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A Pandemic Benefit: 

Therapy From Home 

Medical and speech therapy practices over the internet can result in faster diagnoses and treatments, increase the efficiency of care and reduce patient stress.

Even if no other good for health care emerges from the coronavirus crisis, one development — the incorporation of teletherapy into routine speech and medical care — promises to be transformative. Using technology that already exists and devices that most people have in their homes, therapy over the internet can result in faster diagnoses and treatments, increase the efficiency of care and reduce patient stress.

Without having to travel to a therapist clinic or a doctor’s office, patients can have many ailments “seen” on a computer, tablet or smartphone by a health care practitioner and have treatment prescribed as needed. For patients like me, who won’t return to medical offices that keep me waiting long past my scheduled appointment time, being able to “see” the therapist in my home most often at the prearranged time will be more than enough to encourage a televisit when feasible

One such area benefiting from this new reality is speech therapy where adults and children with speech delay, stammer and other ailments can receive full therapy from a licensed speech therapist from the comfort of their couch at home.

“We’ve seen a surge in clients seeking speech therapy as the Corona pandemic evolved" said Michelle Lachman, the founder of, an online speech therapy service.  "People started to realize that they can get the same quality therapy, that historically was received in clinic setting, online but with the convenience of getting it on their schedule and in the comfort of their own home. In addition, the cost of therapy they receive is more affordable as there's no need for expensive offices. Patients tend to be more relaxed and feel less rushed in their homes, leading to better therapy with faster results.” said Lachman.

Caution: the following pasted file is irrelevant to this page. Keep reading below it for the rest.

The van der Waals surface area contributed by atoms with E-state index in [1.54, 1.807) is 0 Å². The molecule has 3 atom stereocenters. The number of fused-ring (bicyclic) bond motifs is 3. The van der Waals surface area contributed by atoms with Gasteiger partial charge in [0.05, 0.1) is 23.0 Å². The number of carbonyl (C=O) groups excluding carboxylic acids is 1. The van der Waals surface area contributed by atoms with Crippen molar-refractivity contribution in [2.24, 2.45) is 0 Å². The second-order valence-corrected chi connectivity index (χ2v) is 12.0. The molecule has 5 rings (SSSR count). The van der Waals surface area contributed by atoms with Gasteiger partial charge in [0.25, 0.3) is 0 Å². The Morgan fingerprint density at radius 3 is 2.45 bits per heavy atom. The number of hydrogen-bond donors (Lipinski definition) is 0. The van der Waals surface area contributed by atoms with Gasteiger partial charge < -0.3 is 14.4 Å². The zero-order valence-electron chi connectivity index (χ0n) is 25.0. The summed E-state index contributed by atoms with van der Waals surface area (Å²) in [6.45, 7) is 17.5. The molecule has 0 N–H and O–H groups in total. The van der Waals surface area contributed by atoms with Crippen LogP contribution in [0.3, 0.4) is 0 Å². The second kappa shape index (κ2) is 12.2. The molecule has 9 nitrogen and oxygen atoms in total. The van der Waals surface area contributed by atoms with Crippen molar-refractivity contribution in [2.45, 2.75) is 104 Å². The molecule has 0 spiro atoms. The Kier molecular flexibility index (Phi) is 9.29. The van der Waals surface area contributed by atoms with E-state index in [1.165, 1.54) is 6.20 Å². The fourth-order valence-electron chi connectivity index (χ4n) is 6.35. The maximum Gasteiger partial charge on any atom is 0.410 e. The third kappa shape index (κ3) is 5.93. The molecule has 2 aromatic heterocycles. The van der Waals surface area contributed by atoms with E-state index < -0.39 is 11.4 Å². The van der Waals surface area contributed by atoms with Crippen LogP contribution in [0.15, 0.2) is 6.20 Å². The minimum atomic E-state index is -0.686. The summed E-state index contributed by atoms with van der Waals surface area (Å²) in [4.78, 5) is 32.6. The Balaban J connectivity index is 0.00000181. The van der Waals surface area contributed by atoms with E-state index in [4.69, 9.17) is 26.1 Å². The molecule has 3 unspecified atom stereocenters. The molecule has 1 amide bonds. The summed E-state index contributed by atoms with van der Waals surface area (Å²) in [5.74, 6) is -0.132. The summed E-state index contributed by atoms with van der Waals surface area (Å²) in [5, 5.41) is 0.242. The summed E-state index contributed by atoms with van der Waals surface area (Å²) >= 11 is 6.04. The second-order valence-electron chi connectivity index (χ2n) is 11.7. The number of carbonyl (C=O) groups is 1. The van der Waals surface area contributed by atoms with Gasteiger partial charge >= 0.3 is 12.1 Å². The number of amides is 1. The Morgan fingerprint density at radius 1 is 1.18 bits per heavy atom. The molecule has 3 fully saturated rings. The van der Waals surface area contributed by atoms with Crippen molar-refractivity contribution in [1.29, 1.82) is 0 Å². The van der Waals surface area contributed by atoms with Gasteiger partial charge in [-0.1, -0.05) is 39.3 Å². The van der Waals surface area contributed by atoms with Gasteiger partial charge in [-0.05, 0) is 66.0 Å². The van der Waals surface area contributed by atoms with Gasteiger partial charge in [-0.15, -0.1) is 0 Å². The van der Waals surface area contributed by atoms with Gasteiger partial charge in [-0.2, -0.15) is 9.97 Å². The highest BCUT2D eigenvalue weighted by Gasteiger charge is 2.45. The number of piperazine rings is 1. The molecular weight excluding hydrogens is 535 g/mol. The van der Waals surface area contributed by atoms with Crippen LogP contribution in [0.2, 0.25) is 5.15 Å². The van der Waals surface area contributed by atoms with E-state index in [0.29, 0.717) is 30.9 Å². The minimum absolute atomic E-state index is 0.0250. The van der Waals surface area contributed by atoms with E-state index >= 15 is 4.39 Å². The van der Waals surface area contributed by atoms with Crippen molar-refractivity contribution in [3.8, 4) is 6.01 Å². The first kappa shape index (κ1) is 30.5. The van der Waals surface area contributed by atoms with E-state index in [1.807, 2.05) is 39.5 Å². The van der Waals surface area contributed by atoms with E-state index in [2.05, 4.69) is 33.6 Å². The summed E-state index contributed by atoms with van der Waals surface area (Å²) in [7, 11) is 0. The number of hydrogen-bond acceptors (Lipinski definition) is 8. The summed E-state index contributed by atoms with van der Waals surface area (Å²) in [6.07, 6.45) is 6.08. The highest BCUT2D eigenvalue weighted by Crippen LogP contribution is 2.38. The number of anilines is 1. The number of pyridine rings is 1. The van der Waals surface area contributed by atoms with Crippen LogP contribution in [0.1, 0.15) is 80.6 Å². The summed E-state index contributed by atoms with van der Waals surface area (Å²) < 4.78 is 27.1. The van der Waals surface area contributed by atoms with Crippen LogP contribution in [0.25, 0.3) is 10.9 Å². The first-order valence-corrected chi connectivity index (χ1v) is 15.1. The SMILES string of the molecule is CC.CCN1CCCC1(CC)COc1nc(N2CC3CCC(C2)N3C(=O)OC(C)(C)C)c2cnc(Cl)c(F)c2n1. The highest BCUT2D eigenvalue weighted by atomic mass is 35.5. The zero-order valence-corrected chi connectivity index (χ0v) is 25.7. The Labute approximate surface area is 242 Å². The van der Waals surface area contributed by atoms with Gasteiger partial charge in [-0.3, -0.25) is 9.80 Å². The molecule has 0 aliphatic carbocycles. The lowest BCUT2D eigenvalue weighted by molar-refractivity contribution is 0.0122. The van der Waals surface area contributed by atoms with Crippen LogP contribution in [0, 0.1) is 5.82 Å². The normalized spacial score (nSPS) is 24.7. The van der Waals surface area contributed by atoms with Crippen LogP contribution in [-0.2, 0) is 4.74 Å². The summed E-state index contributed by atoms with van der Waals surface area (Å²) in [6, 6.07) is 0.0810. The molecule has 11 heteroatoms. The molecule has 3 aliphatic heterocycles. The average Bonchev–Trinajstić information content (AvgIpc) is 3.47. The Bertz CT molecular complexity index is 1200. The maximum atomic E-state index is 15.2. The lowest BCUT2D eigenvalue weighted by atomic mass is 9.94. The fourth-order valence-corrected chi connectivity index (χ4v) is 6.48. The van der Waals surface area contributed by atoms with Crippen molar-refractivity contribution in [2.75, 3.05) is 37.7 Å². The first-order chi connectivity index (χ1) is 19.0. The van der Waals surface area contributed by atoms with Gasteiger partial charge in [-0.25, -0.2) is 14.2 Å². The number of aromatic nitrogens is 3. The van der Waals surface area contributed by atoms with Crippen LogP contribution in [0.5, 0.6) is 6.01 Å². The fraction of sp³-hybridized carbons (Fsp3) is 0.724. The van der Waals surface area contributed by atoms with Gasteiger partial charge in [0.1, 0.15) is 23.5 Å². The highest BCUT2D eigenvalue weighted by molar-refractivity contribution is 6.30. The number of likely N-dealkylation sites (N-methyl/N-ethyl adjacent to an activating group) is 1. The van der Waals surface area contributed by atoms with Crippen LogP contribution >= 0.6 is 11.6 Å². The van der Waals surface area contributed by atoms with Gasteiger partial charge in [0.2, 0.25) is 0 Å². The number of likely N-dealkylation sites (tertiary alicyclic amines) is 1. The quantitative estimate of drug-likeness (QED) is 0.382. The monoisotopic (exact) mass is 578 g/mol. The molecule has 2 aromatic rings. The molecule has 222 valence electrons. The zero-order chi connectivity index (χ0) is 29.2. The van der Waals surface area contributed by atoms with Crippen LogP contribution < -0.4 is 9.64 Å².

“Teletherapy will definitely be part of the future of medicine,” said Dr. Emil Baccash, a geriatrician in Brooklyn, N.Y., who set up remote access for his patients when Covid-19 struck the city.

Dr. Baccash is my personal physician, and during a recent televisit, while I sat at my home computer, he diagnosed a likely rotator cuff injury by having me move my painful right arm into different positions. Although an M.R.I. is likely needed to confirm my exact problem, until the coronavirus threat eases and I can safely have the scan done, physical therapy exercises, also available via telemedicine, may alleviate it.

For nearly two months now, most patients have been unable or unwilling to access in-person care from health professionals. Even if someone is able to get to a doctor’s office or clinic safely, who wants to sit in a waiting room where you or another patient might transmit the infection? But with an internet connection through a computer, tablet or even a smartphone, patients can now safely receive therapy.  

Televisits can also provide easy access to patients who live in rural communities many miles from good health care. For many common health problems or follow-up care, an in-office doctor visit may not be needed.

“Before Covid,” Dr. Fusaro said, “telemedicine seemed like a luxury, but more and more experts are now thinking that a technology-based health care experience will become the new normal.” 

Regarding the outcome of teletherapy, in studies of patients infected with the liver-damaging hepatitis C virus, for example, the responses to treatment delivered via video teleconferencing have been as good as or better than among patients receiving in-person treatment.  The same is true with speech therapy, were results are similar or better using online speech therapy as the convenience of the service enables  patients to receive a more consistent treatment that delivers better results, faster. 

Ms. Lachman added that she strongly suspects that “when the virus goes away, many people, who have now experienced the ease of video conferencing during the pandemic, will prefer online speech therapy to driving to a clinic.”

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